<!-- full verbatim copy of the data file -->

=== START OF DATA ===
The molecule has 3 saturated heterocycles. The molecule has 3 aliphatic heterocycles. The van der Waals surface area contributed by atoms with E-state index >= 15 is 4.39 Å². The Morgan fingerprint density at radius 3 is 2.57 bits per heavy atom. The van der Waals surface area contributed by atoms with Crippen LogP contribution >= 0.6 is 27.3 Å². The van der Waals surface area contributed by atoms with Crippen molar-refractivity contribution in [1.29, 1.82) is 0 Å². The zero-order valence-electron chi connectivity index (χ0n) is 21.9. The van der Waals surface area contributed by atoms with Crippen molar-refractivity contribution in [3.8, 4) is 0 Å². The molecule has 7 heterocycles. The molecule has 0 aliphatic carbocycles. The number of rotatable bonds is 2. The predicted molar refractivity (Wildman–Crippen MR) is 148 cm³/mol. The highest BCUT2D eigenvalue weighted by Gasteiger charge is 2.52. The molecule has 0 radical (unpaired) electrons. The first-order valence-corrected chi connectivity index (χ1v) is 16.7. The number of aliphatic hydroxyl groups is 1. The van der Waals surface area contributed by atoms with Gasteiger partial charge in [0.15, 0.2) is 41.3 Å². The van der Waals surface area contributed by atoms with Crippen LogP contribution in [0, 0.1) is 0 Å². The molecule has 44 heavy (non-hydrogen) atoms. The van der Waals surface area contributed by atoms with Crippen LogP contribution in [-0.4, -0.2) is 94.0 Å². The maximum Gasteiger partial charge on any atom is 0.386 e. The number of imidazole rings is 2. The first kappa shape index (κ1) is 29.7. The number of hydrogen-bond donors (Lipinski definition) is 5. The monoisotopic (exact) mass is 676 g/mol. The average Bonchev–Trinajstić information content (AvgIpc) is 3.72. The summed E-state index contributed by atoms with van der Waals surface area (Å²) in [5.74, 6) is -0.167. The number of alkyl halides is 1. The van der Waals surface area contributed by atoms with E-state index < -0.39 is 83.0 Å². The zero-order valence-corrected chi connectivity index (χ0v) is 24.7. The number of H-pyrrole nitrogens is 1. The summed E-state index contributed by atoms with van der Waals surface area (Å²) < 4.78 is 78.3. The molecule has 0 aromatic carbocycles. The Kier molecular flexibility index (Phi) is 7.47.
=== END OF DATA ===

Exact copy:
The molecule has 3 saturated heterocycles. The molecule has 3 aliphatic heterocycles. The van der Waals surface area contributed by atoms with E-state index >= 15 is 4.39 Å². The Morgan fingerprint density at radius 3 is 2.57 bits per heavy atom. The van der Waals surface area contributed by atoms with Crippen LogP contribution >= 0.6 is 27.3 Å². The van der Waals surface area contributed by atoms with Crippen molar-refractivity contribution in [1.29, 1.82) is 0 Å². The zero-order valence-electron chi connectivity index (χ0n) is 21.9. The van der Waals surface area contributed by atoms with Crippen molar-refractivity contribution in [3.8, 4) is 0 Å². The molecule has 7 heterocycles. The molecule has 0 aliphatic carbocycles. The number of rotatable bonds is 2. The predicted molar refractivity (Wildman–Crippen MR) is 148 cm³/mol. The highest BCUT2D eigenvalue weighted by Gasteiger charge is 2.52. The molecule has 0 radical (unpaired) electrons. The first-order valence-corrected chi connectivity index (χ1v) is 16.7. The number of aliphatic hydroxyl groups is 1. The van der Waals surface area contributed by atoms with Gasteiger partial charge in [0.15, 0.2) is 41.3 Å². The van der Waals surface area contributed by atoms with Crippen LogP contribution in [0, 0.1) is 0 Å². The molecule has 44 heavy (non-hydrogen) atoms. The van der Waals surface area contributed by atoms with Crippen LogP contribution in [-0.4, -0.2) is 94.0 Å². The maximum Gasteiger partial charge on any atom is 0.386 e. The number of imidazole rings is 2. The first kappa shape index (κ1) is 29.7. The number of hydrogen-bond donors (Lipinski definition) is 5. The monoisotopic (exact) mass is 676 g/mol. The average Bonchev–Trinajstić information content (AvgIpc) is 3.72. The summed E-state index contributed by atoms with van der Waals surface area (Å²) in [5.74, 6) is -0.167. The number of alkyl halides is 1. The van der Waals surface area contributed by atoms with E-state index < -0.39 is 83.0 Å². The zero-order valence-corrected chi connectivity index (χ0v) is 24.7. The number of H-pyrrole nitrogens is 1. The summed E-state index contributed by atoms with van der Waals surface area (Å²) < 4.78 is 78.3. The molecule has 0 aromatic carbocycles. The Kier molecular flexibility index (Phi) is 7.47.